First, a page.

The Australia Council is more than a government piggy-bank, writes Flinders University professor Julian Meyrick in a Conversation article provoked by the battle over sponsorship of the 2014 Sydney Biennale of Sydney.
Things to remember if you are a federal minister for the arts:
1. In arts policy, as in the arts, how you do things matters as much as what you do. Good ideas become bad ideas if your tone is wrong or you aim at the wrong audience.
2. Breaking news: artists are difficult to deal with. There’s no money in art, so people stick to their principles like flies to a jam tart. Trying to change those principles by threatening their funding only makes things worse.
3. Whatever happens in politics ends up in the arts. That’s because it’s artists’ job to be socially responsive. So no Fake Shock when art ends up a battleground for the issues of the day.
4. The arts and arts policy are not in stable orbit. They don’t revolve in a genteel way, but zoom about, like Sandra Bullock and George Clooney in Gravity, trying not to kick each other’s teeth in.
There’s more, but these are the most pertinent as Senator George Brandis, the current federal arts minister, continues to respond to the ongoing furore surrounding the 2014 Biennale of Sydney, which begins today.
Brandis reportedly directed the Australia Council to revise its sponsorship guidelines in the wake of the Biennale boycott and has since reiterated his view that it is unreasonable for arts companies to refuse sponsorship on political grounds.
Last Thursday on The Conversation, Peter Tregear brought some much-needed perspective to this fractious dispute. He called the relationship between the arts and politics “awkward”, and pointed out the contradictions in Brandis’ seeming determination to force arts organisations to accept sponsorship from any “commercially sound” business.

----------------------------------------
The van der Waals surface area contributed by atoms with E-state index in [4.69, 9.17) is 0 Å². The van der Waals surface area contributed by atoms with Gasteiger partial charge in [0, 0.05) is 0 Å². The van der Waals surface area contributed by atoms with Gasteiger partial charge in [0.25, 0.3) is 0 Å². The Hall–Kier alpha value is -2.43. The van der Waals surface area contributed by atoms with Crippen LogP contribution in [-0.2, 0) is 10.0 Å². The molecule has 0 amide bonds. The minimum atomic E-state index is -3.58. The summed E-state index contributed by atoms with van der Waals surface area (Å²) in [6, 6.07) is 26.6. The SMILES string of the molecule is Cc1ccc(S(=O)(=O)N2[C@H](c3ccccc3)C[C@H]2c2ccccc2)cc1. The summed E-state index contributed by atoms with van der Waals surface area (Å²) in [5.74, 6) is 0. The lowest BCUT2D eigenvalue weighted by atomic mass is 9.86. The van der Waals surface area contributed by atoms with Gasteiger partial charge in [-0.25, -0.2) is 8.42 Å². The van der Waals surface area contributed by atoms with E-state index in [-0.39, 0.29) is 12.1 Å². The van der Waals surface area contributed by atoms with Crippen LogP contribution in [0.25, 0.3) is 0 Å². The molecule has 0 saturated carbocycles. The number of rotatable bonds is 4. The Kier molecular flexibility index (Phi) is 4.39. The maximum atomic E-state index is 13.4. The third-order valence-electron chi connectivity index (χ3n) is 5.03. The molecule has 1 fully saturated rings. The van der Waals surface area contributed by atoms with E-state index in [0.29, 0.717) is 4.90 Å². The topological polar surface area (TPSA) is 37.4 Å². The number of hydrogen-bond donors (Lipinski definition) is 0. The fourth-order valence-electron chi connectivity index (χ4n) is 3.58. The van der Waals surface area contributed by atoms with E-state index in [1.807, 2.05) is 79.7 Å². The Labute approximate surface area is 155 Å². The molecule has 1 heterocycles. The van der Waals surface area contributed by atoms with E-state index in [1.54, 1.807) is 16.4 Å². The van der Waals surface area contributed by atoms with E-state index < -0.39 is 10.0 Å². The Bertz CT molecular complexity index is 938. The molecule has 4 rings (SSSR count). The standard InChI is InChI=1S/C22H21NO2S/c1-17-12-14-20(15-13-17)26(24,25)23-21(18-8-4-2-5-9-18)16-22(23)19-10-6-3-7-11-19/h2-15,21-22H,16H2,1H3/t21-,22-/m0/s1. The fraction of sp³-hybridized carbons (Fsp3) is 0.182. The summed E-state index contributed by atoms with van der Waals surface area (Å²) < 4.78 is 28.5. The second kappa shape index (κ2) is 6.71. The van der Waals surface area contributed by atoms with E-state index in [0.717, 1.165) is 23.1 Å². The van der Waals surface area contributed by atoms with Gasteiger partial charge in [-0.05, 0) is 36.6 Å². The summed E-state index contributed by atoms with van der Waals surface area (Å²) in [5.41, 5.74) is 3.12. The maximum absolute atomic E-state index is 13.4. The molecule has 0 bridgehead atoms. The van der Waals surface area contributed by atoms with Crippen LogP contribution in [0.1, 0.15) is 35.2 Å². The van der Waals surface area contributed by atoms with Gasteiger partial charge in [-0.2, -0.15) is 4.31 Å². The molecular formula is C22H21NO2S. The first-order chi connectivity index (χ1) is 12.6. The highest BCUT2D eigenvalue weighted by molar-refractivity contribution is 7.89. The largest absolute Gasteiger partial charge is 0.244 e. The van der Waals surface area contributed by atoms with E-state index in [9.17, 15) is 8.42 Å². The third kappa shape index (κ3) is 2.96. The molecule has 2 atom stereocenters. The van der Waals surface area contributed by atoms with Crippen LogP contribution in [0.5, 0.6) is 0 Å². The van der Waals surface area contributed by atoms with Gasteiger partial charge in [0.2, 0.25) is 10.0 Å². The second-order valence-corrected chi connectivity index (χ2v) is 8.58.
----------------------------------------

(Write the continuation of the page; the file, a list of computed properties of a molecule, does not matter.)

The dispute involves hard issues – “hard” as in “real” and “difficult to solve”. But it also reflects trends in the provision of arts subsidy. Considerable fur has flown concerning the right of artists to protest the involvement of Transfield Services in the Biennale.
What has caused less comment is the constant muddling of “public assistance” with “government funding” – and the related suggestion that if artists really want to object to the federal policy of mandatory detention, they should refuse Australia Council support on the basis that it, too, is tainted money.
This is a ludicrous proposition with no basis in logic or reality. Why not refuse Medicare or educational services or military protection since the government provides those also? Except it doesn’t. They are provided by taxpayers, and the government of the day has a leading, but not a dictatorial, say on the purpose and extent of such expenditure.
The arm’s length principle